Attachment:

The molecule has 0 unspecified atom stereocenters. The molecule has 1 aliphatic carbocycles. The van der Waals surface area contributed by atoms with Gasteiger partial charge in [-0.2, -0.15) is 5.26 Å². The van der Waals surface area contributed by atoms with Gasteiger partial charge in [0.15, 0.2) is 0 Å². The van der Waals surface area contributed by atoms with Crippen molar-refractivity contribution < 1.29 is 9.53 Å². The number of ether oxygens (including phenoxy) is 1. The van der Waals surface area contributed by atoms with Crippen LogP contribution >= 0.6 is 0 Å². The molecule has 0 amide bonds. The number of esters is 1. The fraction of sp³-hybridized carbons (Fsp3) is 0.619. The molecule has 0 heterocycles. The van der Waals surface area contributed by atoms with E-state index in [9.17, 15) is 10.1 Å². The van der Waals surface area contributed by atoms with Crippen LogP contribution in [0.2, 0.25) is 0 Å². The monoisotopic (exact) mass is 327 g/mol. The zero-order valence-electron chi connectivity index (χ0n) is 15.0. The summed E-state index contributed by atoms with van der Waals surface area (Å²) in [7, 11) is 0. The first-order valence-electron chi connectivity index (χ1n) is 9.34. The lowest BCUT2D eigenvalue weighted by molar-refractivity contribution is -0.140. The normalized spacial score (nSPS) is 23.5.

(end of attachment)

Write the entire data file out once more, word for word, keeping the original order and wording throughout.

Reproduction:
The molecule has 0 unspecified atom stereocenters. The molecule has 1 aliphatic carbocycles. The van der Waals surface area contributed by atoms with Gasteiger partial charge in [-0.2, -0.15) is 5.26 Å². The van der Waals surface area contributed by atoms with Gasteiger partial charge in [0.15, 0.2) is 0 Å². The van der Waals surface area contributed by atoms with Crippen molar-refractivity contribution < 1.29 is 9.53 Å². The number of ether oxygens (including phenoxy) is 1. The van der Waals surface area contributed by atoms with Crippen LogP contribution >= 0.6 is 0 Å². The molecule has 0 amide bonds. The number of esters is 1. The fraction of sp³-hybridized carbons (Fsp3) is 0.619. The molecule has 0 heterocycles. The van der Waals surface area contributed by atoms with E-state index in [9.17, 15) is 10.1 Å². The van der Waals surface area contributed by atoms with Crippen LogP contribution in [0.2, 0.25) is 0 Å². The monoisotopic (exact) mass is 327 g/mol. The zero-order valence-electron chi connectivity index (χ0n) is 15.0. The summed E-state index contributed by atoms with van der Waals surface area (Å²) in [7, 11) is 0. The first-order valence-electron chi connectivity index (χ1n) is 9.34. The lowest BCUT2D eigenvalue weighted by molar-refractivity contribution is -0.140. The normalized spacial score (nSPS) is 23.5.